Think there’s nothing in common between this year’s Giller Prize winner and Mélanie Watt’s Scaredy Squirrel series?
Take this quote from Lynn Coady’s Hellgoing: “You can only be vigilant, she thought, about a few things at a time. Otherwise it’s not vigilance anymore. It starts to be more like panic.”
Mélanie Watt takes her friend, [...]
“There were two moons last August — one that was almost full at the beginning when Mom was alive and our lives were normal, and then a big full cheater moon at the end, one that looked down so beautifully on the world when everything was awful and changed and never would be the same [...]
There are a number of ways in which one can get to know Emily Carr.
Groundwood Books – House of Anansi, 2003
First, for the bookish, via her own writing.
Klee Wick (1941), The Book of Small (1942), The House of All Sorts (1944), and, published posthumously, Growing Pains (1946), Pause (1953), The Heart of [...]
“I like telling stories of women who act on their passions.”
“I like these strong female characters.”
“When I talk with readers I feel an enormous appetite in women to explore both their strength and their emotional connectedness, which still tend not to be honoured in the dominant culture.”*
Any one of these statements would [...]
As if it wasn’t enough to take The Ramayana and present it in images, this volume retells the ancient epic through the eyes of a woman. This is Sita’s Ramayana.
House of Anansi, 2011 Artwork by Moyna Chitrakar
The original Sanskrit text is attributed to the poet Valmiki, and it is comprised of 24,000 verses which [...]
Nearly two weeks ago, author Susan Vande Griek and illustrator Karen Reczuch took home the $10,000 Norma Fleck Award for Canadian Children’s Non-Fiction for Loon.
Groundwood – House of Anansi, 2011
This post’s title comes from the jury’s description of the book, and the cover alone, with its rich, tapestry-like image, declares that this bird [...]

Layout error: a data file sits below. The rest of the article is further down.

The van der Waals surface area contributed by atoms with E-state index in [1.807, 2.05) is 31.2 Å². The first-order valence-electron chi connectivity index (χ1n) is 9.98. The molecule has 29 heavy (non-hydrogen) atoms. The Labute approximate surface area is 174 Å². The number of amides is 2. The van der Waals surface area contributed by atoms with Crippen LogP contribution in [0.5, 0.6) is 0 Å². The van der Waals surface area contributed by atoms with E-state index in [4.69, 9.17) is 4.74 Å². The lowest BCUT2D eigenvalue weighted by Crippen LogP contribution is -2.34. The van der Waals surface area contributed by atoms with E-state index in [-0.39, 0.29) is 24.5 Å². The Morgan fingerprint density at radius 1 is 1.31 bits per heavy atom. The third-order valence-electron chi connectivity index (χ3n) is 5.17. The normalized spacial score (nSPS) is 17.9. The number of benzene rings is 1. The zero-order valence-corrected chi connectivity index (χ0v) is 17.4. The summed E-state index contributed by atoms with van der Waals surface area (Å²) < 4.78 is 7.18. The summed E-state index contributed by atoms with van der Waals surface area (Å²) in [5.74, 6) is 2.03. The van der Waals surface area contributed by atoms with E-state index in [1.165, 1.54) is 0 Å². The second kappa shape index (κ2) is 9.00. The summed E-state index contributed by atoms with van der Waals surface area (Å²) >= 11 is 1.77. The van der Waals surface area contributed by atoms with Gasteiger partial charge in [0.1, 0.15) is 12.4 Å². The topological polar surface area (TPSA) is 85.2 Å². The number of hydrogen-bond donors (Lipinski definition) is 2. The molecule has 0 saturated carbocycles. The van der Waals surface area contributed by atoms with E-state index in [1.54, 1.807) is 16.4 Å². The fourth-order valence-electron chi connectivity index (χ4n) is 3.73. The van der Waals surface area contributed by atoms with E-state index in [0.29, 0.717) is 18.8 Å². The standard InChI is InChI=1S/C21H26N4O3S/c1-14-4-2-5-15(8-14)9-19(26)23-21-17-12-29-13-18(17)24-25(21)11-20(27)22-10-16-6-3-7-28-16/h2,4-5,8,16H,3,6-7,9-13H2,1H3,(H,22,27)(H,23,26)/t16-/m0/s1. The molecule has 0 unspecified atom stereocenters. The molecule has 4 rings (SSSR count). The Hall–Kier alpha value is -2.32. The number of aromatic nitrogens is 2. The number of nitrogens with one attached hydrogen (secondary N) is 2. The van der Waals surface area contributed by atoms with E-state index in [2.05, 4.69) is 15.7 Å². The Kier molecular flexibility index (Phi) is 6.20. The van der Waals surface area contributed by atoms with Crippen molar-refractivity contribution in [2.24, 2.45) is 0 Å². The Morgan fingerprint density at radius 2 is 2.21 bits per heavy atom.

Pamela Porter’s backlist landed all-of-a-piece on my TBR with I’ll Be Watching.
Groundwood Books – House of Anansi, 2008
Yellow Moon, Apple Moon is aimed at the earliest readers. It provides a lovely transition-from-board-books option.
[Next on my Pamela Porter list, if you're curious, arranged in order of readers' ages: Sky (prose, 8-12) and The Crazy Man (free [...]
When life and story intersect: that’s where this story takes place. (And isn’t that the best place ever to set a story?)
Groundwood – House of Anansi, 2012
But, okay, in the beginning, when readers step aboard That Night’s Train, they are actually in a railway carriage.
“The train went clickety-click, clickety-clack and [...]
You could read this book because it has won a tonne of awards.
Groundwood – House of Anansi, 1996
(It won the Governor General’s Award for Children’s Literature (Text), the Amelia Frances Howard-Gibbon Illustrator’s Award, the Elizabeth Mrazik-Cleaver Award and the Ruth Schwartz Award.)
You could read it because Paul Yee has a solid [...]
When I was a girl, I heard Gordon Lightfoot’s albums often enough that I knew the words to his songs as well as I knew the lyrics on my Sesame Street records.
Once, my mom brought home a recording from the library: one of his ballads with an illustrated book to accompany it, an early [...]